(590f) Contrasting the Metabolic Capabilities of Multiple Cyanobacterial Species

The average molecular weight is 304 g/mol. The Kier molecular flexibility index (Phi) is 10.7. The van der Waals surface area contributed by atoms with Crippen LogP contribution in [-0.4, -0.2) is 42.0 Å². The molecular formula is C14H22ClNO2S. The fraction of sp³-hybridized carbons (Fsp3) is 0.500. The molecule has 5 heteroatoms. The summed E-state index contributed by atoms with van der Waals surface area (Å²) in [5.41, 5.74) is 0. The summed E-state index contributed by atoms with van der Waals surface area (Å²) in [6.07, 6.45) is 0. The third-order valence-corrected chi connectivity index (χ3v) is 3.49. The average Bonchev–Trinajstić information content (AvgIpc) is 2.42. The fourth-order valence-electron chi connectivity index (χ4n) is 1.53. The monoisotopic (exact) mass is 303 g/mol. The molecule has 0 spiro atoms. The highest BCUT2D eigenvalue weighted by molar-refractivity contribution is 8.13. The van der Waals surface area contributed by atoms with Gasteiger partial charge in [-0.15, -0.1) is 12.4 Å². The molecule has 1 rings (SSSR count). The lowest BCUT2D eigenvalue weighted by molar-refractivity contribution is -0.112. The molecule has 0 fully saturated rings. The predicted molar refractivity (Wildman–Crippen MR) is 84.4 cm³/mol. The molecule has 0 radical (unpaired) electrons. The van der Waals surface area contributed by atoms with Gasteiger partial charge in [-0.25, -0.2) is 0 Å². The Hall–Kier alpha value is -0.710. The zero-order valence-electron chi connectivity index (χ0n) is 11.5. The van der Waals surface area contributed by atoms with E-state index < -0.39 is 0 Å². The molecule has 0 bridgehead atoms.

Cyanobacteria are an important group of photoautotrophic organisms that can synthesize valuable bioproducts by harnessing solar energy. Cyanobacteria contribute significantly to biological carbon sequestration, O2 production and the nitrogen cycle. They exhibit robust growth under diverse environmental conditions and have minimal nutritional requirements. They are also endowed with high photosynthetic efficiencies and diverse metabolic capabilities that confer the ability to convert solar energy into a variety of biofuels and their precursors. However, less well studied are the similarities and differences that exist between the metabolic capabilities of different species of cyanobacteria that may contribute toward their niche biological functions. In this talk, we present progress in the development of genome-scale models of two phylogenetically close cyanobacterial species, namely Cyanothece 51142 (iRS703) and Synechocystis 6803 (iRS 661) to address these issues. Model iRS703 is comprised of 703 genes, 1654 reactions and 1837 metabolites; whereas model iRS661 spans 661 genes, 1693 reactions and 1896 metabolites. As many as 1484 reactions and 1705 metabolites are common in these two models. All reactions are elementally and charged balanced and localized into three different intracellular compartments (i.e., cytoplasm, carboxysome and thylakoid lumen). GPR (gene-protein-reaction) associations are also established based on the functional annotation information and homology prediction and categorized into five major classes of monofunctional proteins, multifunctional proteins, isozymes, multimeric proteins and protein complexes. We describe results from performing flux balance analysis under different physiological conditions, (i.e., phototrophic, chemotrophic and mixotrophic) and explore their impact on metabolic capabilities such as biomass formation, nitrogen fixation and hydrogen yield of these two cyanobacterial species.